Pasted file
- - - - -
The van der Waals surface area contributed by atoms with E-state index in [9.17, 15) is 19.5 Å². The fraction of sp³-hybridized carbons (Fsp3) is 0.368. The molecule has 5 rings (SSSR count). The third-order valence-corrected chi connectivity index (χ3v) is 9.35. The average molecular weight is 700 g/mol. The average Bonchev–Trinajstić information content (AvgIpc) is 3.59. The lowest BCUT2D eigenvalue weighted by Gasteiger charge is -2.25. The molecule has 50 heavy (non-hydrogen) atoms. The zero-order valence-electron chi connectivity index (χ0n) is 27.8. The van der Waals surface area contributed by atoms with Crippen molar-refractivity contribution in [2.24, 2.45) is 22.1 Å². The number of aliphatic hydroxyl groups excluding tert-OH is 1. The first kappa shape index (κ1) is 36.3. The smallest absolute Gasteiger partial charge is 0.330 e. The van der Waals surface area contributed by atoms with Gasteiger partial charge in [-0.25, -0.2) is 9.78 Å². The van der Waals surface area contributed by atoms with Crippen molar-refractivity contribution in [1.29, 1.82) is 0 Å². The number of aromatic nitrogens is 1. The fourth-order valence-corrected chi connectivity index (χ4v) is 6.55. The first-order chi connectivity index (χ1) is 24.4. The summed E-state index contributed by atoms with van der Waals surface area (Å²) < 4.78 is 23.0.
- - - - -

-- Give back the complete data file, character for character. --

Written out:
The van der Waals surface area contributed by atoms with E-state index in [9.17, 15) is 19.5 Å². The fraction of sp³-hybridized carbons (Fsp3) is 0.368. The molecule has 5 rings (SSSR count). The third-order valence-corrected chi connectivity index (χ3v) is 9.35. The average molecular weight is 700 g/mol. The average Bonchev–Trinajstić information content (AvgIpc) is 3.59. The lowest BCUT2D eigenvalue weighted by Gasteiger charge is -2.25. The molecule has 50 heavy (non-hydrogen) atoms. The zero-order valence-electron chi connectivity index (χ0n) is 27.8. The van der Waals surface area contributed by atoms with Crippen molar-refractivity contribution in [2.24, 2.45) is 22.1 Å². The number of aliphatic hydroxyl groups excluding tert-OH is 1. The first kappa shape index (κ1) is 36.3. The smallest absolute Gasteiger partial charge is 0.330 e. The van der Waals surface area contributed by atoms with Gasteiger partial charge in [-0.25, -0.2) is 9.78 Å². The van der Waals surface area contributed by atoms with Crippen molar-refractivity contribution in [1.29, 1.82) is 0 Å². The number of aromatic nitrogens is 1. The fourth-order valence-corrected chi connectivity index (χ4v) is 6.55. The first-order chi connectivity index (χ1) is 24.4. The summed E-state index contributed by atoms with van der Waals surface area (Å²) < 4.78 is 23.0.